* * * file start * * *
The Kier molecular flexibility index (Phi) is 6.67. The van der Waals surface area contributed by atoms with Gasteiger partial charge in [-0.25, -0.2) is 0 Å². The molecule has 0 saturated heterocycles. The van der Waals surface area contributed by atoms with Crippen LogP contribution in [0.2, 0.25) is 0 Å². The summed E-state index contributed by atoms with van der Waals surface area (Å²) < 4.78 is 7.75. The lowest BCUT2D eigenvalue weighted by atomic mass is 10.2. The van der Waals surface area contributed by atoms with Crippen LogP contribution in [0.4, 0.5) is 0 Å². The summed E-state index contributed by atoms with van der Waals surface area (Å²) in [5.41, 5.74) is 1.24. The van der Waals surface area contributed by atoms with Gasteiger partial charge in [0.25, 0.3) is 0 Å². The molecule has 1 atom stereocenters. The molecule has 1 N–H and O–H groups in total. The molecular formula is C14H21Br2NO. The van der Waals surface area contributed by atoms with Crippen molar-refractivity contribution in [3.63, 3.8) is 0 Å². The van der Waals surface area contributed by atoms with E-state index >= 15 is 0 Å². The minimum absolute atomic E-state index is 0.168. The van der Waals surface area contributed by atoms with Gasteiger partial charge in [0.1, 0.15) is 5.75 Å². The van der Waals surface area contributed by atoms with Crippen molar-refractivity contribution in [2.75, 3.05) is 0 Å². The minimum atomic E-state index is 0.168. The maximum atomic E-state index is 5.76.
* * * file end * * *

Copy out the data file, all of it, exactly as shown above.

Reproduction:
The Kier molecular flexibility index (Phi) is 6.67. The van der Waals surface area contributed by atoms with Gasteiger partial charge in [-0.25, -0.2) is 0 Å². The molecule has 0 saturated heterocycles. The van der Waals surface area contributed by atoms with Crippen LogP contribution in [0.2, 0.25) is 0 Å². The summed E-state index contributed by atoms with van der Waals surface area (Å²) < 4.78 is 7.75. The lowest BCUT2D eigenvalue weighted by atomic mass is 10.2. The van der Waals surface area contributed by atoms with Crippen LogP contribution in [0.4, 0.5) is 0 Å². The summed E-state index contributed by atoms with van der Waals surface area (Å²) in [5.41, 5.74) is 1.24. The van der Waals surface area contributed by atoms with Gasteiger partial charge in [0.25, 0.3) is 0 Å². The molecule has 1 atom stereocenters. The molecule has 1 N–H and O–H groups in total. The molecular formula is C14H21Br2NO. The van der Waals surface area contributed by atoms with Crippen molar-refractivity contribution in [3.63, 3.8) is 0 Å². The van der Waals surface area contributed by atoms with E-state index >= 15 is 0 Å². The minimum absolute atomic E-state index is 0.168. The van der Waals surface area contributed by atoms with Gasteiger partial charge in [0.1, 0.15) is 5.75 Å². The van der Waals surface area contributed by atoms with Crippen molar-refractivity contribution in [2.75, 3.05) is 0 Å². The minimum atomic E-state index is 0.168. The maximum atomic E-state index is 5.76.